But according to the credo above – which more or less used to be mine – I should eschew all such worldly concerns, and write solely for my own satisfaction, solely to achieve some aesthetic goal which I alone define. By extension then, I should have no concern for any potential readers. Either they see what I’m getting at, or don’t. (In reality, there will be no readers unless first some editor and / or literary agent sees what I’m getting at first.) I should not sully my pure aesthetic concerns with any form of pandering to the marketplace. Hip hip hurrah for art! Right?
I am not so sure. Not anymore. Later in the exchange Don Merritt told me to abandon all hope of making a living at writing. In truth, I have only just begun to consider the possibility. I used to ignore all that in pursuit of my own goals. And as I consider what my next writing project will be, I am considering – for the first time – if I want to consider the reader, a potential audience, from the start.
Douglas Glover says that by doing as he suggested above, you have a chance at becoming a superlative writer. I ask, who decides who is superlative? Does the marketplace decide? By that rationale, since about a billion people bought The Da Vinci Code, Dan Brown must be a literary genius. Lord help us.
But if it’s not up to the people, then is it up to the writer? Can I just proclaim the genius of my unpublished manuscripts, which you’ve never read?
Do English professors get to decide? How about critics? I’m not thinking of the professionals so much as those who take the time to do starred reviews on Amazon. You can even self-publish to Amazon, so everyone has a shot. So – if a book gets, say, 100 5-star reviews, is it a good book? If it gets 500, is it a GOOD book?
Who gets to decide, is what I want to know.
These may seem like naive questions. (Douglas Glover characterized them as cynical on our comment exchange, which as I write this is still going on.) But I mean them sincerely. I admit to ignorance.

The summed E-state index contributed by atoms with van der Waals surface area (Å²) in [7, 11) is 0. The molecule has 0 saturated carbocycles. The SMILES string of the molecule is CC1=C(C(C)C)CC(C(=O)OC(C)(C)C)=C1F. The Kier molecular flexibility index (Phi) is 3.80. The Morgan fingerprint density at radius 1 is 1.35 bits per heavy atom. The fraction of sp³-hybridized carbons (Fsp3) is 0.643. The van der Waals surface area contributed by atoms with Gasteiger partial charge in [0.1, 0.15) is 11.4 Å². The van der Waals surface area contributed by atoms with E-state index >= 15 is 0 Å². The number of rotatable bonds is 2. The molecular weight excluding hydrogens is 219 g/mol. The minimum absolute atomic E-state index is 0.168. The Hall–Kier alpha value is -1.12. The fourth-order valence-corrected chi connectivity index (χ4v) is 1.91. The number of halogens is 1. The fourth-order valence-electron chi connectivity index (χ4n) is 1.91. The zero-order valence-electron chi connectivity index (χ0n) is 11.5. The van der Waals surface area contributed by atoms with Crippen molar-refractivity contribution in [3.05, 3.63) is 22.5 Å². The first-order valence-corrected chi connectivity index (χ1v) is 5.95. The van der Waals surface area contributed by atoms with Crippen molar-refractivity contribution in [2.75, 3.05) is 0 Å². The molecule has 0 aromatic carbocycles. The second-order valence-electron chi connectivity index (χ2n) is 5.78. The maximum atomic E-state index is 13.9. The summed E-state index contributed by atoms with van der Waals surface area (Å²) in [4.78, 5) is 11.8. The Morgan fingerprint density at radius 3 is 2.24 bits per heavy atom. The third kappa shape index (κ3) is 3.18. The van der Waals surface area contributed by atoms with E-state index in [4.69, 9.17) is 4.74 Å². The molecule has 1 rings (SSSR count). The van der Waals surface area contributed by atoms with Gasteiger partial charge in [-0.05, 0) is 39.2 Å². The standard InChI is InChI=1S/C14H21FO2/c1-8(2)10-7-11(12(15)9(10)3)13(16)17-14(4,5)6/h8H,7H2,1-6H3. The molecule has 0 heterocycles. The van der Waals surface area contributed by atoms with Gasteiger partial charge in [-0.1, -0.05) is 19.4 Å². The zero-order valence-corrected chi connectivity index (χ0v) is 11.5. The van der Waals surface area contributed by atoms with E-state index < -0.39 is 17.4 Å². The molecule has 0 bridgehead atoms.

It would appear that after some years of concentrated writing, I have improved my techniques somewhat, but I actually know even less than when I began. All I know now is that I don’t know. Which is something. But not much.
POSTSCRIPT: As I was finishing this post, Don Merritt posted the following over at Numéro Cinq, which is where all this got started. It’s worth reproducing in full:
I once, in utter frustration, a long time ago, said something like this to my agent, that maybe I should just write genre formula fiction, sell hundreds of thousands of copies, and at least make a living.
She said, you won’t be able to do it. your attempt will stick out and stink like moldy cheese. Because, the successful writers of genre, formulaic fiction are not “writing down” to their audience. They are doing the very damn best they can do. They write directly to an audience that wants exactly what they produce, and they are doing it honestly and at their best ability.
You cannot fake this. You cannot write “down” to your audience and fool them. Judith Kranz (she was our example of this in those days) is writing the very best novel she could possibly write. She is better at this than you could ever be, because you have no interest in writing of this kind, you don’t read it, you disdain it, and it will always show.
In other words, if you want to be a successful genre formula writer, you have to actually be a genre formula writer.
An audience that loves Pabst Blue Ribbon beer is not going to want the Schlitz you offer them. They know the difference.
Just do whatever you do the best way you can do it. The only success, really, is being the best you can be at what you love.
Not the sort of success that pays the bills, I note – but maybe the only real kind of success there is.